5 Reasons You Should Watch Shark Tank Before Pitching
I hear maybe 50 pitches a year as a member of an angel investment group and a judge of MBA-level business plan contests at the University of Oregon, Rice, and University of Texas.
Still, when caught having to lay down with my feet up for a full weekend (skiing accident), there I was watching Shark Tank, the show. I saw about a season’s worth of episodes on Hulu.com. Here are some things I noticed:
- I loved it when Mark Cuban interrupted a guy starting to talk about “a $32 billion market.” He waved him off. “Don’t tell me about the big market,” he said (I”m paraphrasing), “tell me about your sales.” I couldn’t agree more. (I think this was with Eric Corti of The Wine Balloon, but I apologize if I got it wrong.)
- Closely related: on the show, the sharks go quickly to sales for validation. It usually the first question: “how much of this have you sold.” There is no better validation than sales. Being capable of executing a business key, and sales is an important metric in determining this.
- In the second episode of the second season, when entrepreneur Brian Spencer of vurtegopogo.com wants to take his extreme pogo sticks to a mass market, the sharks agree as they advise, strongly, against it. Stick to the specialty market, they tell him. Charge more, not less.
- There’s an exchange in Episode 302 when shark Lori asks Raven Thomas, making specialty pretzels, why she should invest. Raven starts talking about how she’s showing her children about life. Shark Kevin stopped her and pointed out that she’s saying nothing about why anybody should invest. And I’ve seen this many times: entrepreneurs think investors want to hear about their personal commitment and results, when what they want to hear is how spending money will generate money. Raven recovers by suggesting maybe she should have instead mentioned she needs the money to fill a $2 million order, and she ends up getting investment.
- I like the emphasis on defensibility. In several episodes, entrepreneurs with good ideas had to prove they could defend them from competition. “What if somebody else does the same thing?” is a frequent question.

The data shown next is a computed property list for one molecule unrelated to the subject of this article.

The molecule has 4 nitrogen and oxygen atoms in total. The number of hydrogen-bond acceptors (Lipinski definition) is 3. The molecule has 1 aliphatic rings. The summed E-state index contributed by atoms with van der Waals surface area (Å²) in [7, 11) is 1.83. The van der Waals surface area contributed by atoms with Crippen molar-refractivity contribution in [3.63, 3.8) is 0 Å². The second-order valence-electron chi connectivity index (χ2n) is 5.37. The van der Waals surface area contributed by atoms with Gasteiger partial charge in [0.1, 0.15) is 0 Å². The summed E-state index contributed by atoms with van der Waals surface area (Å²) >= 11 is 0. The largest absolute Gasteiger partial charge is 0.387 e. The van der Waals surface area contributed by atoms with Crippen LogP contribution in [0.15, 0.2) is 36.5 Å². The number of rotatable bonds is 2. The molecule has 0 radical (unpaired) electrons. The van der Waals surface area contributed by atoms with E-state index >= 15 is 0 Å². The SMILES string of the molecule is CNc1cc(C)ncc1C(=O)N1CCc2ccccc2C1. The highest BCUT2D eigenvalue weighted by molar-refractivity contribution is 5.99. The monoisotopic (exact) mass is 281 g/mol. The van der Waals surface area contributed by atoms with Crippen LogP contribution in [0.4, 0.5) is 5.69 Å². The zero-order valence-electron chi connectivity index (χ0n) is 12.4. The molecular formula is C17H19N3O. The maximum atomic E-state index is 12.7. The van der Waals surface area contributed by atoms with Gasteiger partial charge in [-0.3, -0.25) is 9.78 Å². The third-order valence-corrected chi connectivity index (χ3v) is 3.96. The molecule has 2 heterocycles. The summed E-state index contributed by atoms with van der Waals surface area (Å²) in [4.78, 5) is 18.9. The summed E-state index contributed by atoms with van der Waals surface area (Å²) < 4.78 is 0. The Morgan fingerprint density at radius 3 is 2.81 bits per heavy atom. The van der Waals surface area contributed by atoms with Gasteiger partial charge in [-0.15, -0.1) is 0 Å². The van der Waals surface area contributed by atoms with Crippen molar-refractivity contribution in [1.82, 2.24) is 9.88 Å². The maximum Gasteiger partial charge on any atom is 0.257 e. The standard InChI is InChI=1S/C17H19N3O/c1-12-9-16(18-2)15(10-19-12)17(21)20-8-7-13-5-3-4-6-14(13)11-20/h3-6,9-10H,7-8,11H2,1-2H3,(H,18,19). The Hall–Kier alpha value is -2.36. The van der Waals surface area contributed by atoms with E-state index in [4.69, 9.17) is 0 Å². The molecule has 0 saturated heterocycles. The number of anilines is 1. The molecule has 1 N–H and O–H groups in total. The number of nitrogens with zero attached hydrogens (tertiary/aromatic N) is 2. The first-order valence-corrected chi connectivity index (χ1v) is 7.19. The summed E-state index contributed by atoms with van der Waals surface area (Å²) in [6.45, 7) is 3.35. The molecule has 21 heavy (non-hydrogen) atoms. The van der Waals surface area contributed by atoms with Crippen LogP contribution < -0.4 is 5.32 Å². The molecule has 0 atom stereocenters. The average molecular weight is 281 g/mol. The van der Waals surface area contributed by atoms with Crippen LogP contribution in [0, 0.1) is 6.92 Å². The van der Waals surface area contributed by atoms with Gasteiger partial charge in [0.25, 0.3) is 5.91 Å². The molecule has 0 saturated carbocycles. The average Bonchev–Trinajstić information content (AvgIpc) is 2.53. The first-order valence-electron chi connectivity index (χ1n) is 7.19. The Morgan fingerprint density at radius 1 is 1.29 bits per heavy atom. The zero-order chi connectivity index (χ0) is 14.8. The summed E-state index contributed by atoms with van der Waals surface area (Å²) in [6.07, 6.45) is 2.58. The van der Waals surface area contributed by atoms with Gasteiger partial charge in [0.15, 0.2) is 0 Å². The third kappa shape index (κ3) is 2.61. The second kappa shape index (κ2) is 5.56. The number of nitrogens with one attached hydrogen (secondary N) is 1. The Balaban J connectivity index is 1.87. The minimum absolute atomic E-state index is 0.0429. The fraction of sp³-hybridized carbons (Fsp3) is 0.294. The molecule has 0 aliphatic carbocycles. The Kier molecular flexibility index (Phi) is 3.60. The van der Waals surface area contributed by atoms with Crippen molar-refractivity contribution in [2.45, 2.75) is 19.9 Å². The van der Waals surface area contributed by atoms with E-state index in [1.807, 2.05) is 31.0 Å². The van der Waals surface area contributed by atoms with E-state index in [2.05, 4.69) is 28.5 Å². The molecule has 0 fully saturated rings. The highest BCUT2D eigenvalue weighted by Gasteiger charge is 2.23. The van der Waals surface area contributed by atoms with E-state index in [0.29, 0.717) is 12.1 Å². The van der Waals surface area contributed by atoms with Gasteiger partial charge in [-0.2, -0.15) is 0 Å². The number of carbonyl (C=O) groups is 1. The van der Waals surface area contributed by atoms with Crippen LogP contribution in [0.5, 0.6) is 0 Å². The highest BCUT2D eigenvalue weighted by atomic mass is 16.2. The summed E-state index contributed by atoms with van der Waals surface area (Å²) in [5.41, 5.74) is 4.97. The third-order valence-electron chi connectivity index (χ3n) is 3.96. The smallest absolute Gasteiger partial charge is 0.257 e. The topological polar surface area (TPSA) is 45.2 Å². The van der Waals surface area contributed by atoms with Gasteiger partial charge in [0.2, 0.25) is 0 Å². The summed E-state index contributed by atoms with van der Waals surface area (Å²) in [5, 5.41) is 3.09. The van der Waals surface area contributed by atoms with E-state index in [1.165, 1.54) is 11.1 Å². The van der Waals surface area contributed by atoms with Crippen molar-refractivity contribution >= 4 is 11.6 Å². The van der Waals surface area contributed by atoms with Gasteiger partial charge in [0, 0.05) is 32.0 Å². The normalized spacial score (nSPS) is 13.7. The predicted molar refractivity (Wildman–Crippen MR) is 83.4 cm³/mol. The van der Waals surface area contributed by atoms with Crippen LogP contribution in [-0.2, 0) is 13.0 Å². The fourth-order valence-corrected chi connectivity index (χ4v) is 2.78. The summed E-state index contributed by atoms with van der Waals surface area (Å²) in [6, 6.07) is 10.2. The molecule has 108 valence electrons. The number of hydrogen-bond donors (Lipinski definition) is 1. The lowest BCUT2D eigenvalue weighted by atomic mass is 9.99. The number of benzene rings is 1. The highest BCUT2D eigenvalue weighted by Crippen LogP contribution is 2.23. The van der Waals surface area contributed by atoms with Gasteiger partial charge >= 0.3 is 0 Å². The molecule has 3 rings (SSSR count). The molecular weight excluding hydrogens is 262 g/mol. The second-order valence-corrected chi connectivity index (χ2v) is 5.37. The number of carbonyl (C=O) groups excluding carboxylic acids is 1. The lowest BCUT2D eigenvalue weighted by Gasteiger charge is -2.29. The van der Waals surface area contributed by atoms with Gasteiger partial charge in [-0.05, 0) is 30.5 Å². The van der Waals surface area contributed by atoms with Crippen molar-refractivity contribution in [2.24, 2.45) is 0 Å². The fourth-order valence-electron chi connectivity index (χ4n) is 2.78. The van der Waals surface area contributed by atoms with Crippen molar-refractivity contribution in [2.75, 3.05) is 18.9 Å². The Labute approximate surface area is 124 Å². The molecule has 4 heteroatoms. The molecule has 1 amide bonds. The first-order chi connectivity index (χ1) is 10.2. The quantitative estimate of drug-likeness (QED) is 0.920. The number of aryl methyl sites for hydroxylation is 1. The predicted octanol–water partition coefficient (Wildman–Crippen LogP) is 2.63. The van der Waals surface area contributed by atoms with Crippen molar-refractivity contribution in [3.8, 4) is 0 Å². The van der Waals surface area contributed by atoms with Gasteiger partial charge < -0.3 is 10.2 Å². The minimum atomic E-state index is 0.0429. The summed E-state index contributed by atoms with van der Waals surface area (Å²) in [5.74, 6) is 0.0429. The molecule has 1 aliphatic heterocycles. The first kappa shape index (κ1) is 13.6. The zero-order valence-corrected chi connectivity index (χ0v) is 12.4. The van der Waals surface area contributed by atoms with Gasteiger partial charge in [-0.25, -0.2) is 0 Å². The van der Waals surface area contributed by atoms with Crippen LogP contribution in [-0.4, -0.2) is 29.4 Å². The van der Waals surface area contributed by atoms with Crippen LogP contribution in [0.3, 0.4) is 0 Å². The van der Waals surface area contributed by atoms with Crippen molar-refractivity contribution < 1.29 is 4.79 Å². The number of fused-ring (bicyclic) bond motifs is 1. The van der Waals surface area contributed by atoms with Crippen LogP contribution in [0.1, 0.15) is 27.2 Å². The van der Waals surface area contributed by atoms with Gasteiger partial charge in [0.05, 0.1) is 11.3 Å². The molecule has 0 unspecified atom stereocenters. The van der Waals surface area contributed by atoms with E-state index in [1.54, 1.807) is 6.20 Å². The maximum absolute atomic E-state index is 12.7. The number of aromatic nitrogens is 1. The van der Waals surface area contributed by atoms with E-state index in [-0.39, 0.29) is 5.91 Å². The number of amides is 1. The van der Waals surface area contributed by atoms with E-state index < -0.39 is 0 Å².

By the way, watching Shark Tank with my background reminded me of the day I asked my brother the assistant district attorney what he thought about the show Law and Order. He said it was remarkably accurate in many ways, but “they just compress the time frame.” He wasn’t referring to the fact that an episode takes an hour, but rather the impression that the process from crime to verdict takes a few days, instead of weeks, months, and so on.
And my assessment of shark tank is that it’s good entertainment, not wildly unrealistic, and of course it compresses time. More important, out here in the real world we do a lot of due diligence on an investment, so decisions take weeks or months, not minutes, and there is a ton of hard work and investigation in between. If entrepreneurs survive the summary phase and the pitch phase, then there is detailed legal investigation, market investigation, talking to customers, looking at contracts, and so on. It takes time. Investments aren’t influenced by in-the-same-room, in real time, competition between investors.
But if you’re looking to pitch angel investors, watch a few episodes. The setting, the format, and the people will be wildly different. But the underlying questions will be similar.
Written by Tim Berry
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Take your choice (these are both real, honest-to-God pitches, and I’ve got the originals in my possession):
CluelessCo is an internet startup company seeking $2 million of equity financing to fund our company for at least one year. CluelessCo will become the main consumer outlet for the internet, digital cable and satellite TV, and cell phones and PDAs.
The most useful meetings with an investor are ones where going in everyone understands that there may actually be a rational reason for the investor to be interested. So even if my own mother asked me to meet with you, and you were pitching me a biotech opportunity for a $10 million investment at a $90 million valuation, I might
How will you make money (and no, advertising is not the answer)?
Who, specifically, is your first customer? Second? Third?
What is your contingency plan for when this seed round is exhausted, and you are unable to raise any more?
What is your API/platform/partnership strategy?
How are you going to sell the company, and to whom, within six years?
I’ve written on this topic previously, including David S. Rose’s answer to Startups: What is the worst startup pitch ever?. While I’ve never laughed outright during a pitch, I’ve certainly had quite a few occasions where I had to work hard not to wince. The problems with bad pitches tend to fall into the following major categories: